Making A Serial Killer: Class, Conflict, and the Case of Billy Gohl
This presentation explores the intersections of myth, memory, and history in the life of William “Billy” Gohl, an early twentieth century labor activist. It was not Gohl’s labor activism that made him one of the most famous residents in the history of the Olympic Peninsula. Instead, he is remembered as the “Ghoul of Grays Harbor,” a serial killer who terrorized the waterfront district of Grays Harbor. Many studies have estimated that Gohl murdered between forty and two-hundred men, with some true crime writers suggesting he was one of America’s most prolific murderers. Despite Gohl’s renown, he was tried and convicted of only one murder and there is surprising little evidence that he was a serial killer. To help understand why Gohl ended up in prison and why he was blamed for scores of murders, I will place the Gohl case within the context of the long and bloody history of anti-labor activism in the United States. Indeed, like thousands of other American labor and left-wing activists, Gohl ended up behind bars because of the efforts of a dedicated group of employers, labor spies, and newspaper writers.
Speakers Series Spring 2019
Time: Every second Tuesday, at 16.15-17.45, starting from 22 January 2019
Place: Pinni B building lecture hall B1096, Kanslerinrinne 1
22.01. Making A Serial Killer: Class, Conflict, and the Case of Billy Gohl
Dr Aaron Goings, IASR
19.02. Brexit, Citizenship and Sovereignty: A Short Analysis of the Court of Justice’s Judgment on the Revocation of Article 50 TEU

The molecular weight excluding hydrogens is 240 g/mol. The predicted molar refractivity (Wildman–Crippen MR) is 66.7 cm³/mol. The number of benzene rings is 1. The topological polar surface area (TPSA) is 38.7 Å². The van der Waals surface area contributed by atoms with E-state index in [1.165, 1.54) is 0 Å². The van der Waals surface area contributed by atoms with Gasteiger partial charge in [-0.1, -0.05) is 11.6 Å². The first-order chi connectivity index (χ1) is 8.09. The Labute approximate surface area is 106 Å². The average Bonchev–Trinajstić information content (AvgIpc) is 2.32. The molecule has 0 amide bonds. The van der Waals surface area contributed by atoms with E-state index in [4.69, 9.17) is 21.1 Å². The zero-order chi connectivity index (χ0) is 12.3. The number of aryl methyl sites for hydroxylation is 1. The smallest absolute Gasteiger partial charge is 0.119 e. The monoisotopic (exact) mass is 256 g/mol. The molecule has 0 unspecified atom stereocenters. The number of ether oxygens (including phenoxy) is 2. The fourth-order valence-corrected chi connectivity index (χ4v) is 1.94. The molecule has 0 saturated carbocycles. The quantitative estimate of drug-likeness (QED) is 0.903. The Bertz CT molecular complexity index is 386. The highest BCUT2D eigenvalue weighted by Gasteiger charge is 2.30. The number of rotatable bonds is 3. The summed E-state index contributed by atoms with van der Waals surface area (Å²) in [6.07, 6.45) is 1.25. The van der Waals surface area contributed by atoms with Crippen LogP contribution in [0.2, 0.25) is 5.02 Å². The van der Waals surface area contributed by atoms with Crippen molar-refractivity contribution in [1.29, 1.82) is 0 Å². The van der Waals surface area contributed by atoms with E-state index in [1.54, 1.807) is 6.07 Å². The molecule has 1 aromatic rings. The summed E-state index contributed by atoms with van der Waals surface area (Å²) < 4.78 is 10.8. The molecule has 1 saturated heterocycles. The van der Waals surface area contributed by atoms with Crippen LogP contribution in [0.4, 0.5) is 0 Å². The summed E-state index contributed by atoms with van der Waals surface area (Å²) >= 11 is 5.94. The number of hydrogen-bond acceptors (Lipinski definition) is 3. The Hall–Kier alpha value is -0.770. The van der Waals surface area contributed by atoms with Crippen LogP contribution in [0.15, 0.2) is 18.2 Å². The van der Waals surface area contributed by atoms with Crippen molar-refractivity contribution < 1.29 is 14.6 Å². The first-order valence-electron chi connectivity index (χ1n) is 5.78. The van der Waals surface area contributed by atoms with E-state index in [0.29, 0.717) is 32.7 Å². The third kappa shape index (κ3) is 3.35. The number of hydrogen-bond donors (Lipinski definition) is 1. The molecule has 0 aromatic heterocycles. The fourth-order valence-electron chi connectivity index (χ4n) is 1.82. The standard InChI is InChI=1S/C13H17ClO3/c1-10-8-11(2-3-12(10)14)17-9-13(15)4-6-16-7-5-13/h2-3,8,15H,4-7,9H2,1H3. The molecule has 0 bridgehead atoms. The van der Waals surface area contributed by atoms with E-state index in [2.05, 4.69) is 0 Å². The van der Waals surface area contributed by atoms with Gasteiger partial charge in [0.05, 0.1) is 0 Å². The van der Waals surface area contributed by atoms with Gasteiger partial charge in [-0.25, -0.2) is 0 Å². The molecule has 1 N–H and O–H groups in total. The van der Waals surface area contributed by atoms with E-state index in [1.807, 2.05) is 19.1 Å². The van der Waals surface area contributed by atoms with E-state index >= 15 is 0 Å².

Professor Jo Shaw, NSR
05.03. Mobilities, Politics and Solidarities: People on the Move across and around the Mediterranean Sea
Dr Anitta Kynsilehto, NSR
19.03. Gender, Party Politics and Democracy in Europe: A Study of European Parliament’s Party Groups
Professor Johanna Kantola, SOC
02.04. From Social Interaction to Digital Connectivity: Processes of Mediatization and the Transformation of the Self
Professor Rainer Winter, Alpen-Adria-Universität Klagenfurt
16.04. Freedom of Movement - White Privilege or Universal Human Right?
Dr Jukka Könönen, IASR
14.05. From Anti-gender Wars to Black Protests: Recent Gendered Political Mobilizations in Poland
Dr Barbara Gaweda, IASR
The Speakers Series is a series of Studia Generalia Lectures in the Study of Society organized weekly by Tampere University Institute for Advanced Social Research (IASR) in cooperation with the New Social Research Programme (NSR). The lectures are given by the Research Fellows as well as the distinguished guests of the IASR and the NSR.
For the programme, please check the IASR website. Most doctoral students can also get 2 ECTS for attending a minimum of six IASR Lectures, altogether 6 ECTS at the maximum. These 2 ECTS for attending 6 lectures can be earned during two successive terms.